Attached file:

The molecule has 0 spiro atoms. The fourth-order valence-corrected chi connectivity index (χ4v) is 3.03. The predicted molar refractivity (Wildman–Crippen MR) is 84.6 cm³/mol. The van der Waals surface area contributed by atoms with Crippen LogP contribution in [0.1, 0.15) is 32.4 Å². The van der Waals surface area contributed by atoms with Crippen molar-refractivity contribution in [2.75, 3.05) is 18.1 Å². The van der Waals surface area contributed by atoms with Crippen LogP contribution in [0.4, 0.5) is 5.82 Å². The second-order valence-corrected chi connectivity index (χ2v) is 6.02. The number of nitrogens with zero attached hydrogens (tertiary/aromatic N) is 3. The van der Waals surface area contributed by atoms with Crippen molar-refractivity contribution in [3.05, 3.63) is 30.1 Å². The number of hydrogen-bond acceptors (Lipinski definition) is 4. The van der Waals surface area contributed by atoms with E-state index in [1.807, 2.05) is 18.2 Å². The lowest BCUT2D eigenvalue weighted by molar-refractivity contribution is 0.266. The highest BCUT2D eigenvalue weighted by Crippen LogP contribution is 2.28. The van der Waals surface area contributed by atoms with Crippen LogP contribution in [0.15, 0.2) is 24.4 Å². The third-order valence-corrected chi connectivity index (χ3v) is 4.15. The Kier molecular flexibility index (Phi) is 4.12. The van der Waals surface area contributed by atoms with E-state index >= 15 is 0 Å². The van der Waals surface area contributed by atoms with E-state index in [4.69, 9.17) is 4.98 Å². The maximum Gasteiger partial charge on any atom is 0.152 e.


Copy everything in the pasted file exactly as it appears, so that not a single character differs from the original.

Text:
The molecule has 0 spiro atoms. The fourth-order valence-corrected chi connectivity index (χ4v) is 3.03. The predicted molar refractivity (Wildman–Crippen MR) is 84.6 cm³/mol. The van der Waals surface area contributed by atoms with Crippen LogP contribution in [0.1, 0.15) is 32.4 Å². The van der Waals surface area contributed by atoms with Crippen molar-refractivity contribution in [2.75, 3.05) is 18.1 Å². The van der Waals surface area contributed by atoms with Crippen LogP contribution in [0.4, 0.5) is 5.82 Å². The second-order valence-corrected chi connectivity index (χ2v) is 6.02. The number of nitrogens with zero attached hydrogens (tertiary/aromatic N) is 3. The van der Waals surface area contributed by atoms with Crippen molar-refractivity contribution in [3.05, 3.63) is 30.1 Å². The number of hydrogen-bond acceptors (Lipinski definition) is 4. The van der Waals surface area contributed by atoms with E-state index in [1.807, 2.05) is 18.2 Å². The lowest BCUT2D eigenvalue weighted by molar-refractivity contribution is 0.266. The highest BCUT2D eigenvalue weighted by Crippen LogP contribution is 2.28. The van der Waals surface area contributed by atoms with Crippen LogP contribution in [0.15, 0.2) is 24.4 Å². The third-order valence-corrected chi connectivity index (χ3v) is 4.15. The Kier molecular flexibility index (Phi) is 4.12. The van der Waals surface area contributed by atoms with E-state index >= 15 is 0 Å². The van der Waals surface area contributed by atoms with E-state index in [4.69, 9.17) is 4.98 Å². The maximum Gasteiger partial charge on any atom is 0.152 e.